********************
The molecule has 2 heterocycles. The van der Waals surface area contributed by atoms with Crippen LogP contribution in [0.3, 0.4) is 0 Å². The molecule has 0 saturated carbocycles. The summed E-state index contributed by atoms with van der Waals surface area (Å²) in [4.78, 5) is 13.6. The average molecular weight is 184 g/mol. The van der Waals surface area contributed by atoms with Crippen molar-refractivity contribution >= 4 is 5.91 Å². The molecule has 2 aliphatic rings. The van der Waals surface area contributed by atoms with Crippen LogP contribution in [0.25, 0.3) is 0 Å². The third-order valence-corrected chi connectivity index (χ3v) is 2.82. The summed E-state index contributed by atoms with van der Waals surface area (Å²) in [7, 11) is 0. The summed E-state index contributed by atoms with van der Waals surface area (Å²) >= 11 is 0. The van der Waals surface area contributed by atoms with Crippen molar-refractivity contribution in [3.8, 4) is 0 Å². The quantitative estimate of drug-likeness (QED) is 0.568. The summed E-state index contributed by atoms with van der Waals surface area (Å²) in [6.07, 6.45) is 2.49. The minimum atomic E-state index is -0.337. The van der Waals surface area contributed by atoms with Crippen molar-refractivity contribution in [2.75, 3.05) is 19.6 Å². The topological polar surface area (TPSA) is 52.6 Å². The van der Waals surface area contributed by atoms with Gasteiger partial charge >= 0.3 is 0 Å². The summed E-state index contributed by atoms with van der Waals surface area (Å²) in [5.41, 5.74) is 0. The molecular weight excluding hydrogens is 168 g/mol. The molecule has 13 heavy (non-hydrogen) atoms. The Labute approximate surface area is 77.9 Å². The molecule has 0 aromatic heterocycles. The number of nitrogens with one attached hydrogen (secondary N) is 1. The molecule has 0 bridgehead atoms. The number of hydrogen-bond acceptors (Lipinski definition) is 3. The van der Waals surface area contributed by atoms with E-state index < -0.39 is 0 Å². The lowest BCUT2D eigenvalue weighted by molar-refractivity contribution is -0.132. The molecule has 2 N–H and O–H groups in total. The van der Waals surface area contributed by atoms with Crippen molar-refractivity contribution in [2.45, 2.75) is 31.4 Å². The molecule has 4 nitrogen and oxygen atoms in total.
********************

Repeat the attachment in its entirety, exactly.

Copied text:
The molecule has 2 heterocycles. The van der Waals surface area contributed by atoms with Crippen LogP contribution in [0.3, 0.4) is 0 Å². The molecule has 0 saturated carbocycles. The summed E-state index contributed by atoms with van der Waals surface area (Å²) in [4.78, 5) is 13.6. The average molecular weight is 184 g/mol. The van der Waals surface area contributed by atoms with Crippen molar-refractivity contribution >= 4 is 5.91 Å². The molecule has 2 aliphatic rings. The van der Waals surface area contributed by atoms with Crippen LogP contribution in [0.25, 0.3) is 0 Å². The third-order valence-corrected chi connectivity index (χ3v) is 2.82. The summed E-state index contributed by atoms with van der Waals surface area (Å²) in [7, 11) is 0. The summed E-state index contributed by atoms with van der Waals surface area (Å²) >= 11 is 0. The van der Waals surface area contributed by atoms with Crippen molar-refractivity contribution in [3.8, 4) is 0 Å². The quantitative estimate of drug-likeness (QED) is 0.568. The summed E-state index contributed by atoms with van der Waals surface area (Å²) in [6.07, 6.45) is 2.49. The minimum atomic E-state index is -0.337. The van der Waals surface area contributed by atoms with Crippen molar-refractivity contribution in [2.75, 3.05) is 19.6 Å². The topological polar surface area (TPSA) is 52.6 Å². The van der Waals surface area contributed by atoms with Gasteiger partial charge >= 0.3 is 0 Å². The summed E-state index contributed by atoms with van der Waals surface area (Å²) in [5.41, 5.74) is 0. The molecular weight excluding hydrogens is 168 g/mol. The molecule has 13 heavy (non-hydrogen) atoms. The Labute approximate surface area is 77.9 Å². The molecule has 0 aromatic heterocycles. The number of nitrogens with one attached hydrogen (secondary N) is 1. The molecule has 0 bridgehead atoms. The number of hydrogen-bond acceptors (Lipinski definition) is 3. The van der Waals surface area contributed by atoms with E-state index < -0.39 is 0 Å². The lowest BCUT2D eigenvalue weighted by molar-refractivity contribution is -0.132. The molecule has 2 N–H and O–H groups in total. The van der Waals surface area contributed by atoms with Crippen molar-refractivity contribution in [2.45, 2.75) is 31.4 Å². The molecule has 4 nitrogen and oxygen atoms in total.